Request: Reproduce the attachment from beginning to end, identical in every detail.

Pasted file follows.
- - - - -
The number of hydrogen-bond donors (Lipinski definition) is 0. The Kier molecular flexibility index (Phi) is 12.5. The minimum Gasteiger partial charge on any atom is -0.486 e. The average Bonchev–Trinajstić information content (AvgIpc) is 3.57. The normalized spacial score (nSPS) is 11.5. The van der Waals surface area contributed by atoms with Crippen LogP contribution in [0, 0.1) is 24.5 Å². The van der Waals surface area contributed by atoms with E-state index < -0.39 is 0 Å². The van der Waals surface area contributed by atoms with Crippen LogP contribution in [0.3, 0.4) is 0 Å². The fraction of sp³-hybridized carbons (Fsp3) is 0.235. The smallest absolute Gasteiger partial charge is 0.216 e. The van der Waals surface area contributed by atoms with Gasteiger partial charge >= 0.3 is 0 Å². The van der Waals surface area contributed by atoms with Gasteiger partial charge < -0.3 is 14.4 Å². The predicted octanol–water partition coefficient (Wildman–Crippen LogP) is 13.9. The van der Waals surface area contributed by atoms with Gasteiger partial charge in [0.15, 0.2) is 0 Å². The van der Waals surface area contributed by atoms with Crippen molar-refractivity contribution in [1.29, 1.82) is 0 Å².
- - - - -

The number of hydrogen-bond donors (Lipinski definition) is 0. The Kier molecular flexibility index (Phi) is 12.5. The minimum Gasteiger partial charge on any atom is -0.486 e. The average Bonchev–Trinajstić information content (AvgIpc) is 3.57. The normalized spacial score (nSPS) is 11.5. The van der Waals surface area contributed by atoms with Crippen LogP contribution in [0, 0.1) is 24.5 Å². The van der Waals surface area contributed by atoms with E-state index < -0.39 is 0 Å². The van der Waals surface area contributed by atoms with Crippen LogP contribution in [0.3, 0.4) is 0 Å². The fraction of sp³-hybridized carbons (Fsp3) is 0.235. The smallest absolute Gasteiger partial charge is 0.216 e. The van der Waals surface area contributed by atoms with Gasteiger partial charge >= 0.3 is 0 Å². The van der Waals surface area contributed by atoms with Gasteiger partial charge < -0.3 is 14.4 Å². The predicted octanol–water partition coefficient (Wildman–Crippen LogP) is 13.9. The van der Waals surface area contributed by atoms with Gasteiger partial charge in [0.15, 0.2) is 0 Å². The van der Waals surface area contributed by atoms with Crippen molar-refractivity contribution in [1.29, 1.82) is 0 Å².